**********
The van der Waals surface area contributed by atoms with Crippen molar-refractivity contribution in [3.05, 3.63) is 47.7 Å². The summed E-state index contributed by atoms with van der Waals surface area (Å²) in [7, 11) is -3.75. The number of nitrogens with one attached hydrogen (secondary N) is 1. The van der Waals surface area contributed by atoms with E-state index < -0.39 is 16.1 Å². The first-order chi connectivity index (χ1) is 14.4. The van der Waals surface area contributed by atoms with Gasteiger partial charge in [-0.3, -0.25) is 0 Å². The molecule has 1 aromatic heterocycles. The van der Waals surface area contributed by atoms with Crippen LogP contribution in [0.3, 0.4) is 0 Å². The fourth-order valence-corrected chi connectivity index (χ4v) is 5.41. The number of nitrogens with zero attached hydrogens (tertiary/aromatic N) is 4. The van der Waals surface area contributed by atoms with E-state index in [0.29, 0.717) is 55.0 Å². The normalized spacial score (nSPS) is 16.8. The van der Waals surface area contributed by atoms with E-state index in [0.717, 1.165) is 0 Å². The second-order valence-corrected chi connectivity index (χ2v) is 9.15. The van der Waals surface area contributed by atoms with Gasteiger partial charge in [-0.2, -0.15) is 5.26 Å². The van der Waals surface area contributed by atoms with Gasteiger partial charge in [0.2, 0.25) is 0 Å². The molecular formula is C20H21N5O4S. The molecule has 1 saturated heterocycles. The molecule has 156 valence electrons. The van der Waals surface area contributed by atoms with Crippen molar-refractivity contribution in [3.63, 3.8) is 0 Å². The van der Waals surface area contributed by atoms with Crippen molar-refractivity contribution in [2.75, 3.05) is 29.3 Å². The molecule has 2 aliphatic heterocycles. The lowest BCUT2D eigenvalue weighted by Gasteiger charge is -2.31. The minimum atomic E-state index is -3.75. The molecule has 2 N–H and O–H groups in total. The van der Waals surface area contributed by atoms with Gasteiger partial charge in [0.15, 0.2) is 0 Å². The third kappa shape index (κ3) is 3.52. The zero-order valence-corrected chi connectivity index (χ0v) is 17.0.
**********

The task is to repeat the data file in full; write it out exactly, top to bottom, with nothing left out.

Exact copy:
The van der Waals surface area contributed by atoms with Crippen molar-refractivity contribution in [3.05, 3.63) is 47.7 Å². The summed E-state index contributed by atoms with van der Waals surface area (Å²) in [7, 11) is -3.75. The number of nitrogens with one attached hydrogen (secondary N) is 1. The van der Waals surface area contributed by atoms with E-state index < -0.39 is 16.1 Å². The first-order chi connectivity index (χ1) is 14.4. The van der Waals surface area contributed by atoms with Gasteiger partial charge in [-0.3, -0.25) is 0 Å². The molecule has 1 aromatic heterocycles. The van der Waals surface area contributed by atoms with Crippen LogP contribution in [0.3, 0.4) is 0 Å². The fourth-order valence-corrected chi connectivity index (χ4v) is 5.41. The number of nitrogens with zero attached hydrogens (tertiary/aromatic N) is 4. The van der Waals surface area contributed by atoms with E-state index in [0.29, 0.717) is 55.0 Å². The normalized spacial score (nSPS) is 16.8. The van der Waals surface area contributed by atoms with E-state index in [0.717, 1.165) is 0 Å². The second-order valence-corrected chi connectivity index (χ2v) is 9.15. The van der Waals surface area contributed by atoms with Gasteiger partial charge in [-0.2, -0.15) is 5.26 Å². The van der Waals surface area contributed by atoms with Gasteiger partial charge in [0.2, 0.25) is 0 Å². The molecular formula is C20H21N5O4S. The molecule has 1 saturated heterocycles. The molecule has 156 valence electrons. The van der Waals surface area contributed by atoms with Crippen molar-refractivity contribution in [3.63, 3.8) is 0 Å². The van der Waals surface area contributed by atoms with Crippen molar-refractivity contribution in [2.75, 3.05) is 29.3 Å². The molecule has 2 aliphatic heterocycles. The lowest BCUT2D eigenvalue weighted by Gasteiger charge is -2.31. The minimum atomic E-state index is -3.75. The molecule has 2 N–H and O–H groups in total. The van der Waals surface area contributed by atoms with Gasteiger partial charge in [0.15, 0.2) is 0 Å². The third kappa shape index (κ3) is 3.52. The zero-order valence-corrected chi connectivity index (χ0v) is 17.0.